I was originally planning on purchasing an MBox 2 and a guitar plug-in. Would purchasing an 11R perform the same function, making the MBox 2 redundant and unnecessary?
Relative to an Mbox 2, it's my opinion that Eleven Rack is far superior option for the recording guitarist:
  1. Regardless of session size or H/W buffer setting, almost no latency when recording thanks to the signal processing built into Eleven Rack
  2. Unlike a typical DI input, Eleven Rack has a dedicated and specially designed (True-Z) guitar input can chnage input impedance. This is big part of what contributes to the authenticity and feel of our amp and effect emulations. It also takes some of the work out of recording electric guitar because you don't have to mess with the signal level. It's optimally set to work with the amp and FX emulations. With a plug-in, you have to be very weary of what kind of level you feed it otherwise you could get very compromised results.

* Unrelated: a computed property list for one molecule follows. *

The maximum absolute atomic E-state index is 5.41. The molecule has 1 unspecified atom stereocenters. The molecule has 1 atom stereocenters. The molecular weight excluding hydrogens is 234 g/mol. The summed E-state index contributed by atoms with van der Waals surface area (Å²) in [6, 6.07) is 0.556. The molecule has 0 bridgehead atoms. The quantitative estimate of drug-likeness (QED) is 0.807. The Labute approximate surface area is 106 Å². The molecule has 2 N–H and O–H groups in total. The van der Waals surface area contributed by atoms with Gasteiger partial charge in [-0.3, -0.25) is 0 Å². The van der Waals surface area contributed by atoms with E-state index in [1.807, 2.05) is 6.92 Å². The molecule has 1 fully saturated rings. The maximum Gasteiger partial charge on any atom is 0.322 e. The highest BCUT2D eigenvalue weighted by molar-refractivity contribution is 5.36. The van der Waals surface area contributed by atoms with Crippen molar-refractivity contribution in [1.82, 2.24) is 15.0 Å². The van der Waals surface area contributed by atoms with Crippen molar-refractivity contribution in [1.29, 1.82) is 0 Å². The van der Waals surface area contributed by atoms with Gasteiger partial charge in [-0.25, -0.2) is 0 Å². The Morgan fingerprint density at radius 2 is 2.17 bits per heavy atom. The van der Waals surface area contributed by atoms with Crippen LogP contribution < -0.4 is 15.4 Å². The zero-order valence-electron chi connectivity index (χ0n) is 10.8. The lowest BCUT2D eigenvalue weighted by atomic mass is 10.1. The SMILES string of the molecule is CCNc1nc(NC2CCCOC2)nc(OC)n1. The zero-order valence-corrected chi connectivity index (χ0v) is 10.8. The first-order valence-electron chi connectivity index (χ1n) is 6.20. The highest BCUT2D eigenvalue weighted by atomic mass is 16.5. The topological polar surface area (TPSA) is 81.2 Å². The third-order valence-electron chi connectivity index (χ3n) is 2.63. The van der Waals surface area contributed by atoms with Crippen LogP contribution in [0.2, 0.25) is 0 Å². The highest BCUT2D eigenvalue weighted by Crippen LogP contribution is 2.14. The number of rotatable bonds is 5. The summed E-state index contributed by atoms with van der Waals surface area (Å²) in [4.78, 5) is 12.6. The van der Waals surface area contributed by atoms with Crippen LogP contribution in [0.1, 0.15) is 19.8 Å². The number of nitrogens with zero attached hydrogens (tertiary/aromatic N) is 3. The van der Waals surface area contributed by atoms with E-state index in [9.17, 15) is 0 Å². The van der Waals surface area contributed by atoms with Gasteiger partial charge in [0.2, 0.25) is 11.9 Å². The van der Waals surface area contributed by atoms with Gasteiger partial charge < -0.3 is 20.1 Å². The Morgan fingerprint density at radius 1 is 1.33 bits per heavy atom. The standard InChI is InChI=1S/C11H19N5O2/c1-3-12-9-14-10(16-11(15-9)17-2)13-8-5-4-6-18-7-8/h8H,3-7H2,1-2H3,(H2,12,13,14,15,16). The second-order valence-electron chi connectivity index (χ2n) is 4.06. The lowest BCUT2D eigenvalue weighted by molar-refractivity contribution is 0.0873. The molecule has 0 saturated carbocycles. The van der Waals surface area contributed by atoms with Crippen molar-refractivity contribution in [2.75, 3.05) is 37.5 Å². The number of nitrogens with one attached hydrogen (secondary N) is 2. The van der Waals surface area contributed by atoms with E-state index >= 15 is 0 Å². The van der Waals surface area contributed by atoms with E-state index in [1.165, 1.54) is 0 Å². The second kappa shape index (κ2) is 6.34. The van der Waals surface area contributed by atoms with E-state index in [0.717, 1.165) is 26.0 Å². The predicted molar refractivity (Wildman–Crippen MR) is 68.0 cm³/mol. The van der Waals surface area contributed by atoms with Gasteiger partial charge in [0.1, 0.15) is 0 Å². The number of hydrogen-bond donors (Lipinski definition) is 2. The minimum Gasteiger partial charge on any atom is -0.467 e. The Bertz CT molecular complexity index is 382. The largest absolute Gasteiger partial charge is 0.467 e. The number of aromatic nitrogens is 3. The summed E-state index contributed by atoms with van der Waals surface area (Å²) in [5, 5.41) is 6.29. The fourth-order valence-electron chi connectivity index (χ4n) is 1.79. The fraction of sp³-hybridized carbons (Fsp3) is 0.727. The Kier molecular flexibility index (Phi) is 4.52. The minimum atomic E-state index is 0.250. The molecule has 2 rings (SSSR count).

3. Knobs and buttons that you can use to control your amp and fx settings
  4. Dedicated outputs to interface with the input of guitar amplifiers
  5. AES as well as S/PDIF digital I/O
  6. You can create sessions with sample rates up to 96 kHz and stream more than 2 channels of audio to Pro Tools. You can record line, mic, digital, DI and Eleven Rig signals all at the same time.